OK…I don’t anticipate we’ll ask our photographer to roll around on the ground for us, but good to know that you’d be game…
He continued to flip through the album, showing us various shots he could mimic for us in that same space, and waxing poetic about his epic use of natural light. To my amateur eye, the photos looked fine, though nothing spectacular, but his pushiness alone was turning me off bit by bit with each passing second. Then he clinched the “never gonna get it” deal when he got to the final page of the album that featured the photographers credits.
Along with his photo and bio, there was a headshot of a woman on the page.
“That’s my ex-partner,” he explained. “And my ex-fiancée.” This second part was said with such disdain that I’m sure wherever that woman is now she felt a chill go down her spine. And why he felt the need to share this level of detail with us, I can’t imagine, when it would have been much simpler to say, “This is someone I used to work with,” or even simpler than that to say nothing at all.
“Oh, that must have been awkward, to lose both your fiancée and your business partner,” Remus politely commented.
“Eh, whatever. She was fucking crazy, anyway. Better off without her!”
And I was done. No way in hell was I any longer going to entertain having the day celebrating our love and commitment include a man who would openly--to clients!--describe the person he once planned to spend his life with as “fucking crazy” and as being “better off without her.” He could be willing to lie on the third rail of the Blue line to get the most epic of photos and I still wouldn’t have hired him.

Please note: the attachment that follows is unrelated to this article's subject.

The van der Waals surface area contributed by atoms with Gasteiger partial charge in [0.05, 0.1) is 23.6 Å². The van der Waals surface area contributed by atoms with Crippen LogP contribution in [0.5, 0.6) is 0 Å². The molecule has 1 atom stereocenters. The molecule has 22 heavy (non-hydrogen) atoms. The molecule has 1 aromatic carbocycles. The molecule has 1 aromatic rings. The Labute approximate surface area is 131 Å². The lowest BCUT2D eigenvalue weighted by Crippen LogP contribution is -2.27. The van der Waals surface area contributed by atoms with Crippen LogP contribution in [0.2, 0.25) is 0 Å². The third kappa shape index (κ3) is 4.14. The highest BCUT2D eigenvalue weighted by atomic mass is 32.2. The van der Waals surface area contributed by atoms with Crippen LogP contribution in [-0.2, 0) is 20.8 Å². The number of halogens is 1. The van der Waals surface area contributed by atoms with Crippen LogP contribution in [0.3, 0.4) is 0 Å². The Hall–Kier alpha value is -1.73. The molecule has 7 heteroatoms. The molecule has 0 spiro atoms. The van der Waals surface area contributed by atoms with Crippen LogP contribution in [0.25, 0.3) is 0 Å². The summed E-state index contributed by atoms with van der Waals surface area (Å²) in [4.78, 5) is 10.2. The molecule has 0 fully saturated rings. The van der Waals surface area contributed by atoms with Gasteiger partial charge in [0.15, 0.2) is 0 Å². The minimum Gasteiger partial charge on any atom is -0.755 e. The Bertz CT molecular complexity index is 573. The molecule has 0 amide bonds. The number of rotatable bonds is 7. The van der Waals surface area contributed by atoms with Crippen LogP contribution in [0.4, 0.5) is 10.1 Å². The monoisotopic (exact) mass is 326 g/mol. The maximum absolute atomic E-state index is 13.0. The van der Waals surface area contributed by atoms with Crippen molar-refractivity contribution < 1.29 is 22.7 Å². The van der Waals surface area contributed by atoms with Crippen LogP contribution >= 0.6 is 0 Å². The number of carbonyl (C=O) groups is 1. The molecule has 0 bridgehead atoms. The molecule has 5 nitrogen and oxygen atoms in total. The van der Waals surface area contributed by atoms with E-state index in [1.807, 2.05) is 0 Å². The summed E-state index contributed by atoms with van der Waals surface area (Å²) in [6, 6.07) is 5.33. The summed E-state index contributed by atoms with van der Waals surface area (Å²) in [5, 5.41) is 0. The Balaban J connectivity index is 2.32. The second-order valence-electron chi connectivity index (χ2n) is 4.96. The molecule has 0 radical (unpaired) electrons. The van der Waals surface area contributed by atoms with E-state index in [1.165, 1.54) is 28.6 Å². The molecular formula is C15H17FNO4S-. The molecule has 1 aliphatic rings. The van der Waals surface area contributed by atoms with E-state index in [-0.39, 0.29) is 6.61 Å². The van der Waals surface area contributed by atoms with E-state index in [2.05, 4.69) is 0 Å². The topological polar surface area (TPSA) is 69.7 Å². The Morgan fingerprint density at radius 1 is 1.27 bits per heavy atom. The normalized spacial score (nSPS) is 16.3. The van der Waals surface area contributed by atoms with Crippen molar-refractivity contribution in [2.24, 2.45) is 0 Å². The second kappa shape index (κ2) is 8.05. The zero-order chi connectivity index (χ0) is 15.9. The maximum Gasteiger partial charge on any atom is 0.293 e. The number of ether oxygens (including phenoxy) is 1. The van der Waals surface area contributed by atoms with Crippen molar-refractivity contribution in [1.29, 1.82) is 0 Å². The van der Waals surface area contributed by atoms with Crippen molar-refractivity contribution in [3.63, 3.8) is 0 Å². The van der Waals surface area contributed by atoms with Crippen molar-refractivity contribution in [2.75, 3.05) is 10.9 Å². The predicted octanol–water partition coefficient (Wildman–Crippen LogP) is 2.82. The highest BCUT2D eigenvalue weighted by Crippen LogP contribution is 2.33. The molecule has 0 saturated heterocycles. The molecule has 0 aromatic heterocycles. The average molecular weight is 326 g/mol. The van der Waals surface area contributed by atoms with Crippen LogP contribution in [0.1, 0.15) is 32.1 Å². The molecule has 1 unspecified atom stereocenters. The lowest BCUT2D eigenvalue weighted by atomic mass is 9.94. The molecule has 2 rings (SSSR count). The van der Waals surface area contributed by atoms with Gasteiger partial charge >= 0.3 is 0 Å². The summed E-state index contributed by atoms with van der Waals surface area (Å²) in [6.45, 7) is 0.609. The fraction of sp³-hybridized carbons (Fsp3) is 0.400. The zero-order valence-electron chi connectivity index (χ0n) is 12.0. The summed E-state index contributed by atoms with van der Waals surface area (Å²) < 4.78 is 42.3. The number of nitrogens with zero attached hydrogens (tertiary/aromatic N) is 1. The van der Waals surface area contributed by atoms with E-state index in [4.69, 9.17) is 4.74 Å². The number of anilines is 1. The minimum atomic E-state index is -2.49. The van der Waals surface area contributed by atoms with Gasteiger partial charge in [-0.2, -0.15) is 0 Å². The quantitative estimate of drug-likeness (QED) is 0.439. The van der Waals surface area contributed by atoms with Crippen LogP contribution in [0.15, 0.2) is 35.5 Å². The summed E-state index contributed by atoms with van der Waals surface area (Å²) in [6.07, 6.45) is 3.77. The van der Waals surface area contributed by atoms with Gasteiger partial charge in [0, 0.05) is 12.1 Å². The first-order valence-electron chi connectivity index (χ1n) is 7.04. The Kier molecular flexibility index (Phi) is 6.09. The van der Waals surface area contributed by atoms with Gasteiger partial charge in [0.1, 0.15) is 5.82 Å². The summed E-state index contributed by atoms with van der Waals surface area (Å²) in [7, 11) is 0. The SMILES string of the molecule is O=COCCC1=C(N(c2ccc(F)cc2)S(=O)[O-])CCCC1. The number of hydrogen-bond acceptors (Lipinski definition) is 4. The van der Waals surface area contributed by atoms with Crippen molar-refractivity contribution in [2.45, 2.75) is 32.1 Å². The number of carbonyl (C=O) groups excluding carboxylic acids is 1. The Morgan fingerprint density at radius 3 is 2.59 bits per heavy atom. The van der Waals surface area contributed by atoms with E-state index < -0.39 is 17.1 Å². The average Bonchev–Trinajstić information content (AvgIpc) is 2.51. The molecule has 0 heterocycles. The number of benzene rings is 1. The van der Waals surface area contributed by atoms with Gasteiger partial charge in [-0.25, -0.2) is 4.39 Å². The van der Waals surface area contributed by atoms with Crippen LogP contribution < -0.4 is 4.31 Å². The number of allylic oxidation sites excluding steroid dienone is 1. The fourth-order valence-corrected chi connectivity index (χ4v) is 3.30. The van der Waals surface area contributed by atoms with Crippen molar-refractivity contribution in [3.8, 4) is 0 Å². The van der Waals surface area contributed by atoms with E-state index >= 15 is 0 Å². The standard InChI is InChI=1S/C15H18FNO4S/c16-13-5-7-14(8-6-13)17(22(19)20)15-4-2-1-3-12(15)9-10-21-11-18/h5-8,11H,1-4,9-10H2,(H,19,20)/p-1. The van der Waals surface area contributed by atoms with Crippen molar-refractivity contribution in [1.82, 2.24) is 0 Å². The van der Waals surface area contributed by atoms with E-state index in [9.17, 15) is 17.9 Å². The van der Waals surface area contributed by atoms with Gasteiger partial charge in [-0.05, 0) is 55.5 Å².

“Well, it’s been nice talking to you, but we need to get inside.” I started sidestepping toward the entrance while frantically making “get the hell away from here” eyes at Remus.
“Wait! Let me get your contact info! You and I need to talk more.”
“We’ll hit you on the way out.” He was right by the door; we would inevitably have to cruise by him again.
“I’ll be looking for you! We need to nail this thing down!”
The rest of our wedding expo experience was downhill from there. There was the DJ company spokeswoman who looked like one of Hugh Hefner’s Girls Next Door and couldn’t even answer the most basic of questions like, “what’s the average rate for a full night of DJ service?”